It has been speculated by some scholars that vss. 1-8 were composed  
separately from vss. 9-13.  Nonetheless, the whole composition is an 
excellent example of the finest aspects of Hebrew worship drawing on the 
great monotheistic traditions of the prophets, especially Second Isaiah.  
It summons the peoples of the world to Zion where Yahweh has given to 
Israel the special gift of revelation.  


2 CORINTHIANS 9:6-15   Scholars agree to disagree about the composite 
nature of Paul's correspondence to the Corinthians.  In this instance he 
was en route to Jerusalem from wherever he was at the time this letter was 
written, or that part of 2 Corinthians which contained this passage among 
others.  He had previously asked the Corinthians to contribute generously 
to a collection he was making to help the Christian community in 
Jerusalem, then suffering from famine.  Now, he wanted them to have their 
gifts ready for him to pick up as he passed through Corinth.  There is 
almost a threat of them being shamed should some of the Macedonians 
accompany him (vs. 4).  Apparently he felt it important to give them 
advance notice of his intentions; but he may also have sensed that they 
may have had some reluctance about contributing willingly (vs. 5).

In doing so, he gave the Corinthians a lesson in good stewardship that is 
still valid: Generosity brings rich spiritual benefits to both the giver 
and the receiver.  Such generosity rests on a deep appreciation and 
thanksgiving for a new relationship with God through faith in Jesus 
Christ.  

However, that is not the way he put it at first.  Rather, he couched this 
main point in metaphors from the seeding and harvest seasons.  One wonders 
how much of the oral tradition of the saying of Jesus he had received, for 
these metaphors for generosity follow similar sayings in the gospels 
attributed to Jesus.  (Cf. Matt.  6:25-34; 7:2; 13:1-9; Mark 10:30; John 
6:1-14; etc.)   Paul may also have had Deuteronomy 15:7-11 in mind which 
outlined the need to help the poor.  He quoted Psalm 112:9 which he took 
as a description of the generous person.

Finally Paul reaches the climax of his stewardship message.  The 
Corinthians will benefit themselves by being generous.  They will glorify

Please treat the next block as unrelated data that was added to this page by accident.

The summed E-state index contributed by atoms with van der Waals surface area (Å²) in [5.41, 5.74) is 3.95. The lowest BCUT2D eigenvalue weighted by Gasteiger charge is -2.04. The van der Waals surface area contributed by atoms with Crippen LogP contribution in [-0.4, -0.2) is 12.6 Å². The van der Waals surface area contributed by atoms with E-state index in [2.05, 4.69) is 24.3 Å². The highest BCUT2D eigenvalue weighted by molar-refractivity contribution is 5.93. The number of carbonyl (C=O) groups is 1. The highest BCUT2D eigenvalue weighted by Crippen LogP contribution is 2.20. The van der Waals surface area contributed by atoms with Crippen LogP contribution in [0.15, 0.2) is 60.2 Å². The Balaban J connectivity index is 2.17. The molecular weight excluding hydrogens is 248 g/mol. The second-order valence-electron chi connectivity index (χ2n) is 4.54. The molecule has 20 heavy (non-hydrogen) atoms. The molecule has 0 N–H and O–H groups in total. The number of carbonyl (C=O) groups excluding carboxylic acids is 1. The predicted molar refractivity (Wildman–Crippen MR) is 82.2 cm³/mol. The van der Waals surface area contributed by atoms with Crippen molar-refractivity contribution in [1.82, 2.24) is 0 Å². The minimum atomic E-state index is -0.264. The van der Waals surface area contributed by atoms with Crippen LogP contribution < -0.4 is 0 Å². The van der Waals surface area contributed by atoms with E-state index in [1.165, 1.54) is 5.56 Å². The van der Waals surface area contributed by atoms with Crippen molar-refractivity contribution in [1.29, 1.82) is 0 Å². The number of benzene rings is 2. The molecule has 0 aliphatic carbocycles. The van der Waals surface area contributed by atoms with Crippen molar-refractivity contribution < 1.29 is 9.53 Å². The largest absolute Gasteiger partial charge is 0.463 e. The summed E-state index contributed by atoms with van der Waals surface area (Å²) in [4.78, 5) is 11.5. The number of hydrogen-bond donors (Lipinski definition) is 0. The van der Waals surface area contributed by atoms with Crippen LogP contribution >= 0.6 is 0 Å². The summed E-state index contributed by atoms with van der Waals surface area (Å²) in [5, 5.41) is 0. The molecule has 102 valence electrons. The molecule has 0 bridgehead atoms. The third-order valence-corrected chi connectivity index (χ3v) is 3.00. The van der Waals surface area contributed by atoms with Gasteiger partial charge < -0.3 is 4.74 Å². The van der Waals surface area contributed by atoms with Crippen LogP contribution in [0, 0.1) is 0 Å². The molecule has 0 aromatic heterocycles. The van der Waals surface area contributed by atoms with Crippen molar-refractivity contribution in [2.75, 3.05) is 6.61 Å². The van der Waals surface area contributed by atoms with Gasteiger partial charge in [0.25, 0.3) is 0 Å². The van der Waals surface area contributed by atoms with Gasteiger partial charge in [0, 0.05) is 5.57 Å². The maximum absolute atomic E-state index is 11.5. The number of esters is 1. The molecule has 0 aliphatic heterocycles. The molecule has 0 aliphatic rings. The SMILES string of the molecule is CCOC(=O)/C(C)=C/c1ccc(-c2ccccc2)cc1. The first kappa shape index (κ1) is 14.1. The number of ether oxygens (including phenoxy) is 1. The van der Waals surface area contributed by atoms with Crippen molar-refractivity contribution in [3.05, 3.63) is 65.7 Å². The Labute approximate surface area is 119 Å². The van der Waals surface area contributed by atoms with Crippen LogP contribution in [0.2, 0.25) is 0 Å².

God in doing so as well as meeting the needs of their fellow saints who 
will then praise God for their liberal gifts.  In other words, generosity 
is not just the making of a large contribution to a good cause; it is an 
act of worship and thanksgiving.       

Do you suppose that this year, when so many homeless people and refugees 
are in such great need in several parts of the world, that we could share 
our thanksgiving feast with them by being especially generous?


LUKE 17:11-19   The little aside that John put at the beginning of his 
narrative of Jesus asking for a drink from the woman at the well in 
Sychar, Samaria, said it all: "Jews do not share things in common with the 
Samaritans." This incident reflects that same hostile relationship.  It is 
told with a certain amount of polemic against Jews.  Every traveller to 
Jerusalem from Galilee must either pass through Samaria or skirt its 
borders.  This is still one of the hot-spots of occupied Palestinian and 
Israeli territory.  

To be told of the gratitude of the one Samaritan leper whom Jesus cleansed 
along with the other nine would have been an offence to Jews.  The 
pericope does not say so specifically, but presumably the nine were Jews 
like Jesus.  They had been banished from all social contact and ritual 
observances because they were lepers.  They were homeless, sick, and in 
many ways considered reprehensible for unknown sins.  The hills bordering 
Samaria would have been a likely place for them find some measure of 
security, but not healing.  We see many such homeless and ostracized 
people on our city streets today.  They have been made into social lepers 
for economic and political reasons.

Jesus committed several breaches of the Torah in speaking to them and 
telling them to show themselves to the priests.  No greater ritual 
impurity could there be for a priest or rabbi than to be in close 
proximity to such people.  (And haven't we heard similar fulminations 
about the homeless today?) 

The punch-line of the story is in vs. 16.  The man who returned, 
prostrated himself at Jesus' feet and thanked him was a Samaritan.  Jesus 
marvelled at the ingratitude of the other nine.  He assured the grateful 
one that it was his faith - nothing else, not his ethnic origin or his 
religious identity or his economic value to society, just his faith - had 
made him whole.  Does this not tell us something about Jesus' view of what 
faith is? It does not have any of the rigid boundaries that we tend to put 
on it.  Faith is something everyone can have.  That is particularly 
important in our pluralistic world where other religious traditions have 
given countless millions faith over the millennia of human history.

Not every one is thankful for God's blessings.  Sometimes people are so 
happy about their benefits that they neglect to express their gratitude, 
as did the nine who were also healed of leprosy.  Has our Thanksgiving 
become just another long weekend? Or are we prepared to express our faith 
and thanksgiving by helping to make people whole even when they are 'not 
like us'? 	 

                         
copyright  - Comments by Rev. John Shearman and page by Richard J. Fairchild, 2006
            please acknowledge the appropriate author if citing these resources.